At eight I learned the word ‘tincture’. I carried
the word around on my tongue. I chanted it
like holy word, like spell. Before that, it was
just ‘potion’ or sometimes ‘perfume’. Flower
petals collected, leaves. Certain grasses would
bleed milk. Breath of Heaven for the scent.
Clings of spider web. An old cupboard door
for a chopping board. A river rock for pummelling.
Jams jars with creek water. I would cut and crush.
You had a gun and I had a knife. Chop and stir.
Mix it in with a stick until full
and frothy. The tang of damp nature.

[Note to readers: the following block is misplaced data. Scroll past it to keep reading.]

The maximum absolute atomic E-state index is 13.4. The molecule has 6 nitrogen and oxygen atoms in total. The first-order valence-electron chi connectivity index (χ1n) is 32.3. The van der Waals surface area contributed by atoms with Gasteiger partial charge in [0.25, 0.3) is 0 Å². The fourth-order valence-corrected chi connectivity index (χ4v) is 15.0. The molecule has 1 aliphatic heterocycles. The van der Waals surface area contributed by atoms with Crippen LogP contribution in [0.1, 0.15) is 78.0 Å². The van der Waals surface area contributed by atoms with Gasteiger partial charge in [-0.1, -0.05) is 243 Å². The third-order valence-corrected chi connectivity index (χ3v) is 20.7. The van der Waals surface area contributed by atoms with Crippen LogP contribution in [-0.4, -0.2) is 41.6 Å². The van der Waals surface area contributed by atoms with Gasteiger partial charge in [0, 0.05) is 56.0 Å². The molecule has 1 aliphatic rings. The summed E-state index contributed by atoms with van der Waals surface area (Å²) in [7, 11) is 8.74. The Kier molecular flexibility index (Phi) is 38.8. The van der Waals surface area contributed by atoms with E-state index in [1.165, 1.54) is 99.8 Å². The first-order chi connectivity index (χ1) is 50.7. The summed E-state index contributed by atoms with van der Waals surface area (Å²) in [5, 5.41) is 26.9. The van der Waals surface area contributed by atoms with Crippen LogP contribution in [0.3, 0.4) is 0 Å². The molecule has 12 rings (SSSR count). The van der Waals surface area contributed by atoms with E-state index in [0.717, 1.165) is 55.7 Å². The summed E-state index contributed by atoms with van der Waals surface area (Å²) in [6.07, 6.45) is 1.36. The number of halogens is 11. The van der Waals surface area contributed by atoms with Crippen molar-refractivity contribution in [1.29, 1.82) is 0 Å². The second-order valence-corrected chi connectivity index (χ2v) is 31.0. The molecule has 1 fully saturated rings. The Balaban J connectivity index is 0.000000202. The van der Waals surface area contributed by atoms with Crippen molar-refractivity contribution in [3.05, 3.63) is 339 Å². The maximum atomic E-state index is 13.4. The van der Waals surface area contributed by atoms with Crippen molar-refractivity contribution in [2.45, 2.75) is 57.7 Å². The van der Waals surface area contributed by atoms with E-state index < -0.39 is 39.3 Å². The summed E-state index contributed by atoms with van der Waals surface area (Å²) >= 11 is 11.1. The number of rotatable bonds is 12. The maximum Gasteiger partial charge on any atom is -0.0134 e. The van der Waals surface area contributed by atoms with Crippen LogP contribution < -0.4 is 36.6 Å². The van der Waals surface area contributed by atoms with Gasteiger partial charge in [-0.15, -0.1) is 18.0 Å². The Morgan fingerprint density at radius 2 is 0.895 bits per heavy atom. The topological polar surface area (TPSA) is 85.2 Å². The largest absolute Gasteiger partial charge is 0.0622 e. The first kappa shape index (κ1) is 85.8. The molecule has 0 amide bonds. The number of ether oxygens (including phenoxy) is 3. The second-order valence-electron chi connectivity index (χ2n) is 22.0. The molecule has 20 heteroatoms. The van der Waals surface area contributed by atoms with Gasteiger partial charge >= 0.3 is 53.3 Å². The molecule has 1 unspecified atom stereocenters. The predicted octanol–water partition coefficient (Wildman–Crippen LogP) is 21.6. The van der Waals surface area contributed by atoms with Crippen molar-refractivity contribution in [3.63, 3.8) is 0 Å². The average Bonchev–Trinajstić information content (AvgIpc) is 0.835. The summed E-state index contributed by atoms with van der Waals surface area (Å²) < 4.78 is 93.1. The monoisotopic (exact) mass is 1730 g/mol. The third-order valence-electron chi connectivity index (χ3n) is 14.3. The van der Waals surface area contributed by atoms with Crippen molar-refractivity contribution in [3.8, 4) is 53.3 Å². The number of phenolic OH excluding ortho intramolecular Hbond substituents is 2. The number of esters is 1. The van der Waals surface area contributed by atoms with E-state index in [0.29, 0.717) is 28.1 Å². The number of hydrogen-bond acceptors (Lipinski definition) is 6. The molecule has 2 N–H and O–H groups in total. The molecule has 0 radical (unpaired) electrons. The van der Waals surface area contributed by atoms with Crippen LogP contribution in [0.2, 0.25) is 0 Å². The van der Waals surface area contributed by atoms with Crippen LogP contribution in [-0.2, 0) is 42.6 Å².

It’s a tincture. It’s a potion. It’s special perfume.
Set free for whole mornings, whole afternoons.
Our house made of bamboo. Our tyre swing.
With our pockets full of crackers and boiled lollies,
we would go. Across the road, down to the creek.
Into the goat cave high up a mud wall. We’d scramble up
and sit, ankle deep in goat shit, on wooden beer crates.
Try to catch the fresh water crabs, belly crawling
along the creek edge. I had a knife. You had a gun.
Aged eight, aged six. Shimmying along
back fences stealing fruit. Acid stomachs
from too many sweets and apples. We stayed
until it got dark, or there was a call from home.
It is a tincture. It is a trick. It is a treat
It is a locket, for locking
and hiding down a shirt,
against a heart.
From The Comforter by Helen Lehndorf
Published by Seraph Press
Used with the permission of Seraph Press
This poem has been posted as part of the Tuesday Poem scheme
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